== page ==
Arts News

Friday, 10-11 a.m.

Every Friday morning, Randy Stewart talks with artists, performers, directors and administrators from the area visual and performing arts scene, and presents a comprehensive calendar of arts events.

(Poster design courtesy Springfield Little Theatre)

The beloved American holiday classic "It's A Wonderful Life," the story of idealistic George Bailey who learns that his life really has positively impacted everyone around him, comes to life as a “live” 1940s radio broadcast in Springfield Little Theatre's holiday production. It through December 13 at the Landers Theatre, 311 E. Walnut, with limited seating availability, and as an online stream.  Jamie Bower, who directed the production, joined us on KSMU’s “Arts News.”                                                                            

(Photo: Messiah Project)

For the one of the only times—in fact, possibly the only time—since everything shut down due to COVID-19 last March, we had two different guests in the studio with us for “Arts News” this week. One of our guests was Lindsey Robison, President of Messiah Project.                                                                           

Tonya Forbes

Leslie Forrester, Executive Director of Springfield Regional Arts Council, joined us on “Arts News” this morning to talk about a special streaming video the Arts Council will debut this Sunday evening on YouTube and Facebook, free and open to the public.   

(Poster design courtesy Springfield Little Theatre)

“Being creatives, we always have to think outside the box and say, OK, what are the guidelines, what are the rules, what are our limitations and how can we safely operate inside those? And that's what we're doing our best to do every day. It's not without its obstacles or pitfalls or heartaches or anything like that. But, you know, we persevere as we have for 86 years.”                 

(Courtesy Missouri State University)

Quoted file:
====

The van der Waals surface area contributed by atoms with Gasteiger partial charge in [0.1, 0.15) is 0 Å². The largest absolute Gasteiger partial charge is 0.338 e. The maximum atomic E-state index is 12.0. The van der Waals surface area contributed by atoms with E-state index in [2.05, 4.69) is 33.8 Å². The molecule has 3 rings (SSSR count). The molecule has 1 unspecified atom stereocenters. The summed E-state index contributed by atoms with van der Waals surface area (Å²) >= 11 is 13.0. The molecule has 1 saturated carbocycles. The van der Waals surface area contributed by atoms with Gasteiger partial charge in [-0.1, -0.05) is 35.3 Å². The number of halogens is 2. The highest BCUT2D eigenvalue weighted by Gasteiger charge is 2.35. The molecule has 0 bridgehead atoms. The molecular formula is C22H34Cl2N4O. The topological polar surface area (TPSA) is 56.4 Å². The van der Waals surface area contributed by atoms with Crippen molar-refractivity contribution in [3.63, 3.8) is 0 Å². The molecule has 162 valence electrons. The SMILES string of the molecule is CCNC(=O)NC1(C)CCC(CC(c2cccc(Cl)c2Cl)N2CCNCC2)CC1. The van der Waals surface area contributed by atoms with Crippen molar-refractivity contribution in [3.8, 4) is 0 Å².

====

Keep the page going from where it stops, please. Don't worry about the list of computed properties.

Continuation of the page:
Live performances of opera return to the Springfield area during the next two months.  Dr. Ann Marie Daehn, Associate Professor of Voice and Opera at Missouri State University, is involved in both projects, and joined us on “Arts News” to talk about them.  (Due to a technical issue of my own making [who else?], I ended up recording myself off-mike during the entire interview—those who listened live Friday morning could hear me just fine, but I had to re-record some of my questions for this web posting, and boost the levels of others.  Dr.

(Logo courtesy Drury University)

It’s become the same old story: everyone has had to make changes to their routines, their plans, to deal with the realities of living during a pandemic.  Dr. Mick Sokol from the Drury University Theatre Department joined us on “Arts News” to talk about the department’s children’s show, “Charlotte’s Web,” to be performed Wednesday Sept.16 through Saturday Sept.19 all at 7:30pm, and with an additional Saturday matinee at 2:00pm, in Drury’s Wilhoit Theatre.            

(Poster design courtesy Springfield Little Theatre)

The next production at Springfield Little Theatre is "Forbidden Broadway's Greatest Hits," written by Gerard Alessandrini, directed by Joshua David Smith with music direction by Kris Langston. The cast includes Dayna McConville, Zoe Zelonky, Jerrod Cate, and Chip Holderman. It's scheduled for Sept.10-20 at the Landers Theatre, 311 E. Walnut. Broadway’s greatest musical legends meet Broadway’s greatest satirists in this hilarious, loving, and endlessly entertaining tribute to some of the theatre’s greatest stars and songwriters. This show is rated PG-13.

(Poster design courtesy Missouri State University Theatre and Dance)